Tuesday, June 18, 2013

Puerto Rico’s Supreme Court Gains New Rival: Governor Garcia Padilla Tuesday June 18th, 2013 at 11:05 AM Politic365

Puerto Rico’s Supreme Court Gains New Rival: Governor Garcia Padilla

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Puerto Rico’s ruling party, the Popular Democratic Party, lost little time in delivering a first strike against the opposition party dominated Supreme Court when it enacted Act 18 of 2013, aimed at limiting the Puerto Rico’s Supreme Court’s original jurisdiction and right to review appellate cases by interlocutory petitions. The legislative strike came at a time when several public employees filed a lawsuit challenging Governor Garcia Padilla’s public pension reform. Under Act 18, parties could no longer certify a case straight to the Supreme Court from the Court of First Instance, while avoiding the intermediate court under the special writ of certification. The challenge to the pension reform quickly rose to the Supreme Court who in turn, gave Governor Garcia Padilla a 6-3 strike down.
The Court, strictly on party lines, ruled that Act 18 was unconstitutional in the manner that its limitation of the Court’s jurisdiction went beyond what the Constitution allows for. In a decision filled with strong jabs from each side of the aisle, the Court admonished the Governor for trying to curtail its jurisdiction in what the majority saw was a political attack. Governor Garcia Padilla, who is an attorney, criticized the Court, going as far as calling them “enemies of Puerto Rico”. While the Puerto Rico State Bar chose to remain silent as to the Governor’s unprecedented attack on the Court, Pedro Pierluisi (Puerto Rico’s Resident Commissioner) came out against the Governor, calling for respect to our Court amongst whatever disagreement one may have. Following the Court’s decision, the PPD’s Party Secretary vowed to present a bill to undue the Court’s recent expansion under Governor Luis Fortuño. The bill would reduce the Court to its size prior to the 2010 expansion (from 9 to 7), effectively eliminating the last two justices appointed to the Court under Governor Fortuño. The bill ignores the fact that the Constitution of Puerto Rico only allows for the change in size of the Court at the petition of the Court, followed by the corresponding legislative action.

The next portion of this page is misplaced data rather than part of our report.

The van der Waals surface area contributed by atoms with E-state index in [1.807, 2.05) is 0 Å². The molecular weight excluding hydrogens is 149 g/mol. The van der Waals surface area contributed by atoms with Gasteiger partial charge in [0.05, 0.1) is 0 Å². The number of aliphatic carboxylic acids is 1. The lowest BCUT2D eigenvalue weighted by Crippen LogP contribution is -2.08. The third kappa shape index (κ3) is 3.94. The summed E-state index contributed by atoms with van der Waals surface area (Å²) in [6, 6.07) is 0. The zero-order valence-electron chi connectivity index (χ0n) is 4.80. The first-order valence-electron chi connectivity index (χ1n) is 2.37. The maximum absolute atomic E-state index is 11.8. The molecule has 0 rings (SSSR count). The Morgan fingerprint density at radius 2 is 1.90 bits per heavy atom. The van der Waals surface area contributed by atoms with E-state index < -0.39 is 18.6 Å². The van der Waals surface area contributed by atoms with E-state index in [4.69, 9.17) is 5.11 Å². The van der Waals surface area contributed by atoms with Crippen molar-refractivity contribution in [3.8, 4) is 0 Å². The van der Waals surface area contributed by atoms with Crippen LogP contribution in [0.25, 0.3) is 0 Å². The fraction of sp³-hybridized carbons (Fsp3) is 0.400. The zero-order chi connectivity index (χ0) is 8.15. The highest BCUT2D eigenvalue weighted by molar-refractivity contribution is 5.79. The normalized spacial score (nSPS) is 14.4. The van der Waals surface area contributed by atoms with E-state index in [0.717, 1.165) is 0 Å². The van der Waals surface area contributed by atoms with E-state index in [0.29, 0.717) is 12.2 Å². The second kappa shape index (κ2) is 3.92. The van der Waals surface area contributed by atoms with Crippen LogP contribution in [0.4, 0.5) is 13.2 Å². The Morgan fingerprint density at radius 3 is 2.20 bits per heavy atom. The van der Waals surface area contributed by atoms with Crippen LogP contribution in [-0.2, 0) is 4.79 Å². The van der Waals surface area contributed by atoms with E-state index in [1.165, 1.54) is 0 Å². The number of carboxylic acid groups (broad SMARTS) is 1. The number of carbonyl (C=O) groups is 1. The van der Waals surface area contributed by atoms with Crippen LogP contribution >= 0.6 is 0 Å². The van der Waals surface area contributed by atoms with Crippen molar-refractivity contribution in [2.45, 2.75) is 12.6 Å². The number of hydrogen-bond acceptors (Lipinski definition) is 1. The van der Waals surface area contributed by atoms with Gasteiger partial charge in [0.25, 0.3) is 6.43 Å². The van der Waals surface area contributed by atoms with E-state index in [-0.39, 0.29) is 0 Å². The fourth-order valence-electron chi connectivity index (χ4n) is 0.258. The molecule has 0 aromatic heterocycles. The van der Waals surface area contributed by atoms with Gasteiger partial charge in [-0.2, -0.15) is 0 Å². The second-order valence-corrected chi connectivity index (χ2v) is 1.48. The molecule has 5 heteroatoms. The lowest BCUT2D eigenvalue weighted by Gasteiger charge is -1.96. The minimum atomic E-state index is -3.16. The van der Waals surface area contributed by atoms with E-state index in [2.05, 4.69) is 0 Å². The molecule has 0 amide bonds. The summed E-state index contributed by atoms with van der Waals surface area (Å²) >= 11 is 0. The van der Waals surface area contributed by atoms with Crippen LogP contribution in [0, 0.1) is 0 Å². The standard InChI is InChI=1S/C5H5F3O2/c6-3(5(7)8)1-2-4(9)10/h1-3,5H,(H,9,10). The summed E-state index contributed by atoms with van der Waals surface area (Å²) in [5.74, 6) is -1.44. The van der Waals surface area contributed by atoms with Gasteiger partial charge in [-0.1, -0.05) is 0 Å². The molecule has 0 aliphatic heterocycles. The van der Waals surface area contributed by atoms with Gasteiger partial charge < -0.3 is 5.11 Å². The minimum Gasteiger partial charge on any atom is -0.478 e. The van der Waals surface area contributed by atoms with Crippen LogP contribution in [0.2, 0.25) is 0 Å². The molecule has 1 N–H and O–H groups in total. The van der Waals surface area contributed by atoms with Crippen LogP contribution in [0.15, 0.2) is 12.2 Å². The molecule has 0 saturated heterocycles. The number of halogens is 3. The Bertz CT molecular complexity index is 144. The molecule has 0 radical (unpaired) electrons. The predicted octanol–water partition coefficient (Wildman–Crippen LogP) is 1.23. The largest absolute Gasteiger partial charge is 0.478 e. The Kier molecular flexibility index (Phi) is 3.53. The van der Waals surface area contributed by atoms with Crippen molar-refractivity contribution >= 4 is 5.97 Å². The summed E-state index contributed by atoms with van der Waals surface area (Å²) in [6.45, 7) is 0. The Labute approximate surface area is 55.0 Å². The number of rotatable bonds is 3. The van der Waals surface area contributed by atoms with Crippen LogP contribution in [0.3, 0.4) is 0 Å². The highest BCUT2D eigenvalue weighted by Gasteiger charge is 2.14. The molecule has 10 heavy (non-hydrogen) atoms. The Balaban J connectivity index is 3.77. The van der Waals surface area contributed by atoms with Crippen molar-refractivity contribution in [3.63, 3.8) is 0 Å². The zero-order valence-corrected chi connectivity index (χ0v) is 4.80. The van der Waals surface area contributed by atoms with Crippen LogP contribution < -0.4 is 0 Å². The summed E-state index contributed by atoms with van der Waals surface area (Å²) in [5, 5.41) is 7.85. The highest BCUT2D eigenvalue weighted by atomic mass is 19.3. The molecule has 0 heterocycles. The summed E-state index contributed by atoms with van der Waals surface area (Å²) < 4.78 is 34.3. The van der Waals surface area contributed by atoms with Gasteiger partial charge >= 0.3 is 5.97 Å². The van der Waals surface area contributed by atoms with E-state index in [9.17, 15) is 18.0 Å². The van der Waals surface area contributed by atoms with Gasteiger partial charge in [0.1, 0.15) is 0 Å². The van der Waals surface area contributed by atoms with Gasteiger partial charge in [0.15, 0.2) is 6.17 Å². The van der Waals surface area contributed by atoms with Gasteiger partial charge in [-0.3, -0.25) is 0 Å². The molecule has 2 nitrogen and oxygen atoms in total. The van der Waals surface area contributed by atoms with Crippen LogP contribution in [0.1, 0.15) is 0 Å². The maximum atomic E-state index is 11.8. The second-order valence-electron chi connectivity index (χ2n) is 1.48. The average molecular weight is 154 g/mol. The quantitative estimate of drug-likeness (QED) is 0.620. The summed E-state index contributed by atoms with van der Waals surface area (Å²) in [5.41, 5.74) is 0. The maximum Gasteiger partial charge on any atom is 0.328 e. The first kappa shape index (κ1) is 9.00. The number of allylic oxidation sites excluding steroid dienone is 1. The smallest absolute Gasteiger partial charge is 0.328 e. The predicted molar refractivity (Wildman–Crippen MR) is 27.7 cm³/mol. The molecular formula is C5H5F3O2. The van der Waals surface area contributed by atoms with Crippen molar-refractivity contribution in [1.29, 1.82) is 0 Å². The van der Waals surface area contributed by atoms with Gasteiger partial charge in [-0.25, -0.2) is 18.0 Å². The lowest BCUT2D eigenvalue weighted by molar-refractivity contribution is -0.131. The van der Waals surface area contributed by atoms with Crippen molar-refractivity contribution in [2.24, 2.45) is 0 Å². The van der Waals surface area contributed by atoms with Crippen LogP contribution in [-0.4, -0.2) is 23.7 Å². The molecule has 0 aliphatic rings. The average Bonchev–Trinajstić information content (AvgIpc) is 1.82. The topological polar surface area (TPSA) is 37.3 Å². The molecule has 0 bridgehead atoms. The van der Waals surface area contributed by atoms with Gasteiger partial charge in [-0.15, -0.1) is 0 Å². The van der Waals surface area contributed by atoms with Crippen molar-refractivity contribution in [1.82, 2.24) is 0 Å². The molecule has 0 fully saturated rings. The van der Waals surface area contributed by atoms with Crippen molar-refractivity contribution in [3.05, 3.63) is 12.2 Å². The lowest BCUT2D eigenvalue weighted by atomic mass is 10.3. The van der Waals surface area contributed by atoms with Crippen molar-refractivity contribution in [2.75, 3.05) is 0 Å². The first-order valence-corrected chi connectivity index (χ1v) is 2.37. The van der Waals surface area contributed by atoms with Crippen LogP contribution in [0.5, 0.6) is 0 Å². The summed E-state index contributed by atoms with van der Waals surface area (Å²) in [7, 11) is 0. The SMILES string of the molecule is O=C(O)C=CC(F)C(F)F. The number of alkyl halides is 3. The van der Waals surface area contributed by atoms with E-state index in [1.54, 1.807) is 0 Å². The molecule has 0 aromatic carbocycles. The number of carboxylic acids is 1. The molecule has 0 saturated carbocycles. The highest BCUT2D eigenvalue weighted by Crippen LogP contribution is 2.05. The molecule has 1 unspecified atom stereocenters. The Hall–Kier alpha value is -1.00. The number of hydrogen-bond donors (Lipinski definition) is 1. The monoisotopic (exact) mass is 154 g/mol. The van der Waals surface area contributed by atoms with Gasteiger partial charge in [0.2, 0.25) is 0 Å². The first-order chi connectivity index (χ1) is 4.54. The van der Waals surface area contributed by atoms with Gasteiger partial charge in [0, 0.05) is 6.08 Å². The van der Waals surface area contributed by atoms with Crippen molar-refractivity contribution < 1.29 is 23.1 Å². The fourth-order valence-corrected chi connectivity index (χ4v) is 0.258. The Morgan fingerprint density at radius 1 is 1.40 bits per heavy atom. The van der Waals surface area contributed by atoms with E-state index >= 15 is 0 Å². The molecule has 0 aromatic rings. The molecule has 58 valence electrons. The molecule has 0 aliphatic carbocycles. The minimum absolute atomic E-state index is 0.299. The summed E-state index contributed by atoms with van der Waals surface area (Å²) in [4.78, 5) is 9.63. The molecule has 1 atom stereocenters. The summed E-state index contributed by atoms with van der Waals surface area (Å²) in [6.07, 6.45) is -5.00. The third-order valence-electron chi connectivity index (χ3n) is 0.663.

In another strike against the Court, Governor Garcia Padilla doubled down on his attack on the Court, claiming that it alone would be to blame if Puerto Rico’s credit rating was downgraded to junk as a result of a hypothetical strike down by the Court of Governor Garcia Padilla’s pension reform bill. The attack is misplaced given that the Court is not responsible for decades of borrowing with no sensible repayment plan in sight, but it (the attack) plays well on the PPD’s more combative wing, which strongly opposes the Statehood party appointed majority in the Court.
As Governor Garcia Padilla (and his PPD dominated legislative majorities) strive to keep the house in order, amidst an economy in recession dipping into depression and less income to tax in order to balance (or try to) the budget, more attacks on the Court can be expected. The Supreme Court gives the PPD the perfect scapegoat as it’s the only branch in government which they do not control and has enough power to throw a major road block on Governor Garcia Padilla’s legislative plan.